Matt Morris also got some good face time in the NBC coverage of the event.

Whereas last time I focused on capturing the look and feel of the event through pictures, this time I went with video. All of the following footage was captured using one of those ghetto-fabulous flip minos and edited in iMovie.

Intead of reviewing topics covered, panelist cat fights, and the like, I want to provide a more haphazard organic insight into the experience. Here are a handful of tweets (search #sfmusictech on Twitter Search for more) that tell the story.

donald: Just posted my favorite takeaways from #sfmusictech http://is.gd/BxPF 8:41 PM May 19th

MattMorris: My SanFran trip: met some cool techies (#sfmusictech), ate some good chowder, & had a Twitter name-change (@MattMorrisFeed to @MattMorris). 7:44 AM May 20th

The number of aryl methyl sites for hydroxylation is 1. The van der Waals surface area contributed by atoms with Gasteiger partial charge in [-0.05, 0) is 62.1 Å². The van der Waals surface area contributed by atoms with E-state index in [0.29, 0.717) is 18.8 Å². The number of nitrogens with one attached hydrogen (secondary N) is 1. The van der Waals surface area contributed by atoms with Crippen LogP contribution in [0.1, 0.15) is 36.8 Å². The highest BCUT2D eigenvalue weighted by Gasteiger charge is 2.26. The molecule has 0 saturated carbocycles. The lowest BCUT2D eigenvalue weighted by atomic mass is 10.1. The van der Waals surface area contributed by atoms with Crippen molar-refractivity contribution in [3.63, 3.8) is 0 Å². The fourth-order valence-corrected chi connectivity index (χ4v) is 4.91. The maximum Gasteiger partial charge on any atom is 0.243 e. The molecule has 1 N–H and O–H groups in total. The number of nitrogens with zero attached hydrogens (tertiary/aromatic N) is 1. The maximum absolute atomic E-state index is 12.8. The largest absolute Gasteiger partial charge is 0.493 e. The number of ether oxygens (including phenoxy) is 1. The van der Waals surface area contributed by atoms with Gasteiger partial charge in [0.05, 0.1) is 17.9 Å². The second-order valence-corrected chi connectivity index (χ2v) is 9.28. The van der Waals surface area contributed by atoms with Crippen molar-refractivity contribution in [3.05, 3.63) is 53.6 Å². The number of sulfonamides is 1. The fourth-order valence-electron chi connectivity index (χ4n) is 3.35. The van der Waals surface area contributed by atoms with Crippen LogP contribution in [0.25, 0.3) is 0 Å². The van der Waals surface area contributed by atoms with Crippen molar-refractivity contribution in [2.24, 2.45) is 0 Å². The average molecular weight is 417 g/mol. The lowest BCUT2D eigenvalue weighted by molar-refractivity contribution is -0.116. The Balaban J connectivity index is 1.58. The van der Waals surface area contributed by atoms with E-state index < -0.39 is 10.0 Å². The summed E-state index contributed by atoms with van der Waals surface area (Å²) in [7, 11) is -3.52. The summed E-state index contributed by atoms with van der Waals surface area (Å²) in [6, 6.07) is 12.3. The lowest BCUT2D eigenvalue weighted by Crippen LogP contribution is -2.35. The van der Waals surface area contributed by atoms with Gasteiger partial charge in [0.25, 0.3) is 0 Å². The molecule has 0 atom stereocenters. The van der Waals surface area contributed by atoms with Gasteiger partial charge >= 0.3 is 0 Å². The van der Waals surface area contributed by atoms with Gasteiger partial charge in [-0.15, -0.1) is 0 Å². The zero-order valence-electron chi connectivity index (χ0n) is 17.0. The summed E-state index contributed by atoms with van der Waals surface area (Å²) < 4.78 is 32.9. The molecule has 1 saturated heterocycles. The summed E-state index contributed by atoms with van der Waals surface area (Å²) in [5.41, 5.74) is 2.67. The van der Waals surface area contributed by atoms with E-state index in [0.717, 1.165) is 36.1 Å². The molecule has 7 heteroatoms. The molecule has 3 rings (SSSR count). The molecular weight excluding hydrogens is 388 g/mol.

SoulMajestic: Attended #sfmusictech conference in San Francisco. Digital is ruling. Must dig our music into the social networks. 10:46 AM May 20th

hansveld: If you’re in a band or in artist management you really need to check out bandize.com and bandmetrics.com. Very useful services. #sfmusictech 10:24 PM May 18th

KISSmyBLAKarts: Is this why Spears signed to Pepsi @Boothism tip:coke does background checks on every member of every band before they license. #sfmusictech 5:45 PM May 18th

denverdan4life: The gloves are coming out. I hope we see a fist fight over the fact that labels slept at the wheel for almost 10 yrs. #sfmusictech 5:16 PM May 18th

Boothism: true story: preparation H wanted to license “Ring of Fire” for commercial. Fail. #sfmusictech 5:11 PM May 18th